Everyone knows animated Disney films are incredibly popular. And the live-action Jungle Book seems to suggest that remakes of those films are also going to be incredibly popular. That can be a dangerous assumption, though. If Disney becomes overconfident in their success and invests way too much money into a production, they're not likely to take kindly to a flop. Putting a lot of money into a film means it has to perform huge, or there's not likely to be a second chance to get it right in a sequel.


There's kind of a reason Disney is synonymous with its animated characters—the live-action work from Disney has ranged from decent to arguably some of the worst movies ever. Sure, Pirates of the Caribbean has become an enormously profitable franchise (though some world debate the quality of those movies as well), but what other successful live-action franchises has Disney created? And no, Disney buying the rights to the MCU and Star Wars doesn't count as creating them.

It's not like we're hoping for Disney's live-action movies to disappoint, but then something like The Lone Ranger comes out. You can't really feel anything but disappointment with a movie like that. Perhaps part of the reason Disney is remaking their animated films as live-action might even be because their original ideas haven't done so hot in that department. Whatever the reason, Disney's track record is definitely against them when it comes to making a splash outside of animation.



One of the big challenges associated with most Disney movies is they don't feature the usual types of actors we see. For one, the characters are frequently still adolescents, and there isn't exactly a huge group of big0name stars to choose from there. So the options are to go the 90210 route and have adults portraying kids, or the studio has to accept the fact they will basically only be able to cast the star of their franchise for one or two movies before they're too old for the role.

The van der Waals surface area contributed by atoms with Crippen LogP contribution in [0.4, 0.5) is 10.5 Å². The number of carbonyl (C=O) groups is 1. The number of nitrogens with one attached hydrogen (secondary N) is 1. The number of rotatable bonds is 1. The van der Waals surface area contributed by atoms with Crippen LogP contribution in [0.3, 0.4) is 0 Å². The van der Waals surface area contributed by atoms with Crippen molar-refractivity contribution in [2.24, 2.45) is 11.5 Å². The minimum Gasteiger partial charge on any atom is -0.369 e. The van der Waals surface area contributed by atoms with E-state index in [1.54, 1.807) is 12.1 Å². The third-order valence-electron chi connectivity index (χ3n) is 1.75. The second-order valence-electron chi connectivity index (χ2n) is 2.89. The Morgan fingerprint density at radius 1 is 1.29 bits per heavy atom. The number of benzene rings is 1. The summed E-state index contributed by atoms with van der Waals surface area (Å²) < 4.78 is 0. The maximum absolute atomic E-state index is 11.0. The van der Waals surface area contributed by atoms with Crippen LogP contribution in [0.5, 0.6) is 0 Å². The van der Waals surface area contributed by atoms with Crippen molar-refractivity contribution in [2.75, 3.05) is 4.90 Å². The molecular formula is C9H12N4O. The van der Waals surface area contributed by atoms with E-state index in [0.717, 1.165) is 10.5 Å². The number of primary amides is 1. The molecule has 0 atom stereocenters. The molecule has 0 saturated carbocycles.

It's even tougher because kids obviously haven't built up their acting resumes as much as adults. Macaulay Culkin might have been big in Home Alone, but he wasn't a massive star right out of the gate. It takes time to build up name recognition, so kids are inherently at a disadvantage. Hence why we saw Johnny Depp basically take the starring role in the Alice in Wonderland movies, despite the Mad Hatter originally just being a bit character.


Even though remakes are obviously still profitable for the movie industry, we all have those films that we can't help but groan when we see that they're being remade so quickly. Many new movies that come out nowadays are either sequels or remakes, and it leaves people yearning for some originality. So Disney deciding to redo their animated classics in live-action definitely isn't a move that's going to appeal to everybody.

The recent Jungle Book remake did well, but how many more live-action Disney remakes can come out before people start getting burnt out on them? Looking at Disney’s release schedule-- we’re in for a slew of them and are now waiting for the new Little Mermaid, as well as the new Mulan. Beauty and the Beast is fast approaching. The train has left the station but it seems likely that it'll run out of tracks someday.


How do you think the live-action Disney remakes will handle these challenges? Share your thoughts in the comments!